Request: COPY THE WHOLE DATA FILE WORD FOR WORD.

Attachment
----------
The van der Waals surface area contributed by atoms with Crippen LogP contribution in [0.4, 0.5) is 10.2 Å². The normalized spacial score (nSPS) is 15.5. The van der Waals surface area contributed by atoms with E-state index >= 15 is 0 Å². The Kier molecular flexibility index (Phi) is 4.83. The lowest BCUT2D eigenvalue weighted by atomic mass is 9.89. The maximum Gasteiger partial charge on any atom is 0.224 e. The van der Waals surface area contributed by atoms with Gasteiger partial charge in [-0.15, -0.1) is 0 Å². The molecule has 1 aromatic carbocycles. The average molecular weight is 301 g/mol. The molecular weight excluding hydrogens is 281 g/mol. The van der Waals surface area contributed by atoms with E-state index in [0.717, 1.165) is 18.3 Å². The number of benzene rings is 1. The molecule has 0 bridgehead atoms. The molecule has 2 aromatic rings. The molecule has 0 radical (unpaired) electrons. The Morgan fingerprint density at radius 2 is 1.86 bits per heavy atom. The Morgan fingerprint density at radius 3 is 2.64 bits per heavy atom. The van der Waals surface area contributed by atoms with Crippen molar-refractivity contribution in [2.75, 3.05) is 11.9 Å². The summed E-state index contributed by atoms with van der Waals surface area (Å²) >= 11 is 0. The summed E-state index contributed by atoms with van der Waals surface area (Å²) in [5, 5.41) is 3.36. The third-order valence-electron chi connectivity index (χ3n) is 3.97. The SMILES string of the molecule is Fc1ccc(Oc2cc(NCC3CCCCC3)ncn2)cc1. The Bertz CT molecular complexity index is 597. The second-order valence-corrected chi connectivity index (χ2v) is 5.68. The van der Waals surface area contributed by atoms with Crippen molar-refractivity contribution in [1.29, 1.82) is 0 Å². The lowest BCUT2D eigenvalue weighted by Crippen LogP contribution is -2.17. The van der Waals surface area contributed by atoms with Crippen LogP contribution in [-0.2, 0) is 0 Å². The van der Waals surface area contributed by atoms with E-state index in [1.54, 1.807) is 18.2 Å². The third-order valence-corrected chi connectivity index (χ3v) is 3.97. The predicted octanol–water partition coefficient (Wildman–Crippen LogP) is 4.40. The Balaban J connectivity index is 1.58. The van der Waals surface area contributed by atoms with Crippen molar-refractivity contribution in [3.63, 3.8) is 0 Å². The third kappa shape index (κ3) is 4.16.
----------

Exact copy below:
The van der Waals surface area contributed by atoms with Crippen LogP contribution in [0.4, 0.5) is 10.2 Å². The normalized spacial score (nSPS) is 15.5. The van der Waals surface area contributed by atoms with E-state index >= 15 is 0 Å². The Kier molecular flexibility index (Phi) is 4.83. The lowest BCUT2D eigenvalue weighted by atomic mass is 9.89. The maximum Gasteiger partial charge on any atom is 0.224 e. The van der Waals surface area contributed by atoms with Gasteiger partial charge in [-0.15, -0.1) is 0 Å². The molecule has 1 aromatic carbocycles. The average molecular weight is 301 g/mol. The molecular weight excluding hydrogens is 281 g/mol. The van der Waals surface area contributed by atoms with E-state index in [0.717, 1.165) is 18.3 Å². The number of benzene rings is 1. The molecule has 0 bridgehead atoms. The molecule has 2 aromatic rings. The molecule has 0 radical (unpaired) electrons. The Morgan fingerprint density at radius 2 is 1.86 bits per heavy atom. The Morgan fingerprint density at radius 3 is 2.64 bits per heavy atom. The van der Waals surface area contributed by atoms with Crippen molar-refractivity contribution in [2.75, 3.05) is 11.9 Å². The summed E-state index contributed by atoms with van der Waals surface area (Å²) >= 11 is 0. The summed E-state index contributed by atoms with van der Waals surface area (Å²) in [5, 5.41) is 3.36. The third-order valence-electron chi connectivity index (χ3n) is 3.97. The SMILES string of the molecule is Fc1ccc(Oc2cc(NCC3CCCCC3)ncn2)cc1. The Bertz CT molecular complexity index is 597. The second-order valence-corrected chi connectivity index (χ2v) is 5.68. The van der Waals surface area contributed by atoms with Crippen molar-refractivity contribution in [1.29, 1.82) is 0 Å². The lowest BCUT2D eigenvalue weighted by Crippen LogP contribution is -2.17. The van der Waals surface area contributed by atoms with Crippen LogP contribution in [-0.2, 0) is 0 Å². The van der Waals surface area contributed by atoms with E-state index in [1.54, 1.807) is 18.2 Å². The third-order valence-corrected chi connectivity index (χ3v) is 3.97. The predicted octanol–water partition coefficient (Wildman–Crippen LogP) is 4.40. The Balaban J connectivity index is 1.58. The van der Waals surface area contributed by atoms with Crippen molar-refractivity contribution in [3.63, 3.8) is 0 Å². The third kappa shape index (κ3) is 4.16.